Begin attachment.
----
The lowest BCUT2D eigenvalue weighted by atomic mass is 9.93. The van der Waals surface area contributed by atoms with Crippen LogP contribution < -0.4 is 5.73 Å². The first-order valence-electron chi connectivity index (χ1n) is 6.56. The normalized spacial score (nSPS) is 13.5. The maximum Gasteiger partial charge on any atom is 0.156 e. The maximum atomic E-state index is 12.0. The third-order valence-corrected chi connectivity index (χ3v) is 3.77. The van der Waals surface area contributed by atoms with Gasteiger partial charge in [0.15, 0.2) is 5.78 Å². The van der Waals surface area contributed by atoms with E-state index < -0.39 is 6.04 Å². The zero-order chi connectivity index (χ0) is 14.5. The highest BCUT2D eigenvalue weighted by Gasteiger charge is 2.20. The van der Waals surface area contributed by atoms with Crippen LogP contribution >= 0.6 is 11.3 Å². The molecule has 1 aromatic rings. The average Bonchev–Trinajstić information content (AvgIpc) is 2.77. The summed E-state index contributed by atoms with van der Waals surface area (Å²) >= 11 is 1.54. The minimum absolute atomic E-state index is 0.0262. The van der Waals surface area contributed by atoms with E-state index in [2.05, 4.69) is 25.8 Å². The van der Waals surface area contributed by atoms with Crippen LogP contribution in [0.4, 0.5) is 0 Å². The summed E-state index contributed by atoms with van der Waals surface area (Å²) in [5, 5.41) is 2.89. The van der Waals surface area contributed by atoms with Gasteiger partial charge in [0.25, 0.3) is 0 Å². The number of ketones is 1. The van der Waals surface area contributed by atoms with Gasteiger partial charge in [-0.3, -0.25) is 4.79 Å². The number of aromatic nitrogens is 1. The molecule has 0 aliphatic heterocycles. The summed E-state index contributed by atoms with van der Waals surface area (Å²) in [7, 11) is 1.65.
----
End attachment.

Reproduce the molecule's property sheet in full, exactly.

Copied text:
The lowest BCUT2D eigenvalue weighted by atomic mass is 9.93. The van der Waals surface area contributed by atoms with Crippen LogP contribution < -0.4 is 5.73 Å². The first-order valence-electron chi connectivity index (χ1n) is 6.56. The normalized spacial score (nSPS) is 13.5. The maximum Gasteiger partial charge on any atom is 0.156 e. The maximum atomic E-state index is 12.0. The third-order valence-corrected chi connectivity index (χ3v) is 3.77. The van der Waals surface area contributed by atoms with Gasteiger partial charge in [0.15, 0.2) is 5.78 Å². The van der Waals surface area contributed by atoms with E-state index < -0.39 is 6.04 Å². The zero-order chi connectivity index (χ0) is 14.5. The highest BCUT2D eigenvalue weighted by Gasteiger charge is 2.20. The van der Waals surface area contributed by atoms with Crippen LogP contribution >= 0.6 is 11.3 Å². The molecule has 1 aromatic rings. The average Bonchev–Trinajstić information content (AvgIpc) is 2.77. The summed E-state index contributed by atoms with van der Waals surface area (Å²) >= 11 is 1.54. The minimum absolute atomic E-state index is 0.0262. The van der Waals surface area contributed by atoms with E-state index in [2.05, 4.69) is 25.8 Å². The van der Waals surface area contributed by atoms with Crippen LogP contribution in [0.4, 0.5) is 0 Å². The summed E-state index contributed by atoms with van der Waals surface area (Å²) in [5, 5.41) is 2.89. The van der Waals surface area contributed by atoms with Gasteiger partial charge in [0.25, 0.3) is 0 Å². The number of ketones is 1. The van der Waals surface area contributed by atoms with Gasteiger partial charge in [-0.3, -0.25) is 4.79 Å². The number of aromatic nitrogens is 1. The molecule has 0 aliphatic heterocycles. The summed E-state index contributed by atoms with van der Waals surface area (Å²) in [7, 11) is 1.65.